come from the Isle of Man, a somewhat independently governed island of the UK. They look like a typical house cat with round eyes, a round head and thick fur in many different patterns - until they turn around that is. The main characteristic of a Manx is the complete lack of a tail. Manx cats are short-haired, but there is a long-haired version, the Cymric
. The latter is fully identical to the Manx, except for hair length.
The Lore of the Manx
Those with a scientific mind would agree Manx cats lost their tail due to a genetic mutation caused by inbreeding. However, there are other legends
that suggest otherwise. Religious folks may believe they were late getting to Noah's Ark and the door got shut on their tails. In another myth, Vikings would take the kittens for good luck (everyone loves kittens, let's be honest.) As a deterrent, the fable suggests mother cats bit off the tails of their babies to make them less desirable. Other lore suggests that Manx cats have some help from magical "little people
" to perform sneaky tasks.
The Manx cat is a spunky type
who can get into just about anything. They often learn to open cabinets to find whatever it is they are looking for - usually treats. They are also quite loving and make great family cats. Some say a Manx has a personality more similar to a typical dog than a cat - loyal, playful and interactive with their owner or family. They love to stay warm in your lap and curl up for long periods of time. They get along well with children and other animals. Manx are excellent hunters and are a great help on farms and ships to help with pests - tail or no.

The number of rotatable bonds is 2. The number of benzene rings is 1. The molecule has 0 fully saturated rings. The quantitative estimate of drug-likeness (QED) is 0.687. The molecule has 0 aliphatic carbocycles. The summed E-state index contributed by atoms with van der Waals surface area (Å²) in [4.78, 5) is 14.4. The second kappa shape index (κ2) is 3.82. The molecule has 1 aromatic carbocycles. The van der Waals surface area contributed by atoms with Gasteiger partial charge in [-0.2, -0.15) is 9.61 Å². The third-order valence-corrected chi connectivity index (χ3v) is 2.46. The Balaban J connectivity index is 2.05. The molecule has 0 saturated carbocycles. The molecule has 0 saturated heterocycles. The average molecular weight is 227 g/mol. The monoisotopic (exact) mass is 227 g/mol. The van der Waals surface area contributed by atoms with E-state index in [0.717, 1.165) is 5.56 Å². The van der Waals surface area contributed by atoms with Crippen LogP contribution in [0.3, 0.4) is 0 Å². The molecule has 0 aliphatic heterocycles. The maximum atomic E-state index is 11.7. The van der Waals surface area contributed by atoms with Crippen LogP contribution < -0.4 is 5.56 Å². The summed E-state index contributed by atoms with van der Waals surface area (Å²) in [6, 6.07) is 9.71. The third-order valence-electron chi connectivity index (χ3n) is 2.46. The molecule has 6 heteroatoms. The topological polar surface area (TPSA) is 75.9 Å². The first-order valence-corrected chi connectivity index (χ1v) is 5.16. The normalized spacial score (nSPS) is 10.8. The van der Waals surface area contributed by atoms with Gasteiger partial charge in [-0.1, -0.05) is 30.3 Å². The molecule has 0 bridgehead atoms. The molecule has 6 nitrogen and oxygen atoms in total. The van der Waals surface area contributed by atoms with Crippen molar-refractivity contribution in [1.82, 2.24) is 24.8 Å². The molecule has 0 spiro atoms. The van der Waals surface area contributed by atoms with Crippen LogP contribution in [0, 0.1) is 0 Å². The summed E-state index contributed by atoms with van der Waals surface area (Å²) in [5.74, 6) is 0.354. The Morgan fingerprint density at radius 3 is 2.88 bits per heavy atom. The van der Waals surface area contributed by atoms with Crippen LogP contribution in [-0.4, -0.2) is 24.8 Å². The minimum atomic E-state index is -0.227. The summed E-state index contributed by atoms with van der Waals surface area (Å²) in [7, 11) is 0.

Physical Characteristics: A Manx With a Tail?
The "rumpy" cat can actually have a full tail, a partial tail or no tail.
However, only tailless or nearly tailless cats can present in a cat show as an official representative of the breed. Otherwise, they are sturdy cats with powerful back legs that help them to run after prey in energetic bursts and jump high. They can have almost any pattern and color common for a house cat including tabby, single and bi-color.
Since Manx are short-haired, grooming is easy. Just brush them and trim their claws about once a week, and use vet approved toothpaste for a tooth care regimen.
Health Issues to Watch For
Some might consider a cat without a tail to be worse off than other breeds, but the Manx does just fine. They have no problems balancing in general. However, when buying from a breeder, beware of tailless kittens that have may more serious neurological problems
. Signs include trouble walking, and problems going to the bathroom. When buying from a breeder, be sure to get a guarantee of health in writing because purebred Manx cats can have issues that don't show up until 4-6 months of age.
Manx cats are also prone to overeating and obesity. To avoid this, keep your kitty on a healthy diet and watch their weight so they can have a long and healthy life.
Manx cats are like a classic house cat with a twist. Their lack of a tail makes their charming personalities that much more lovable. They are perfect as a family pet who will be just as loyal as Fido, and have the additional talent of hunting pests around the house or farm.
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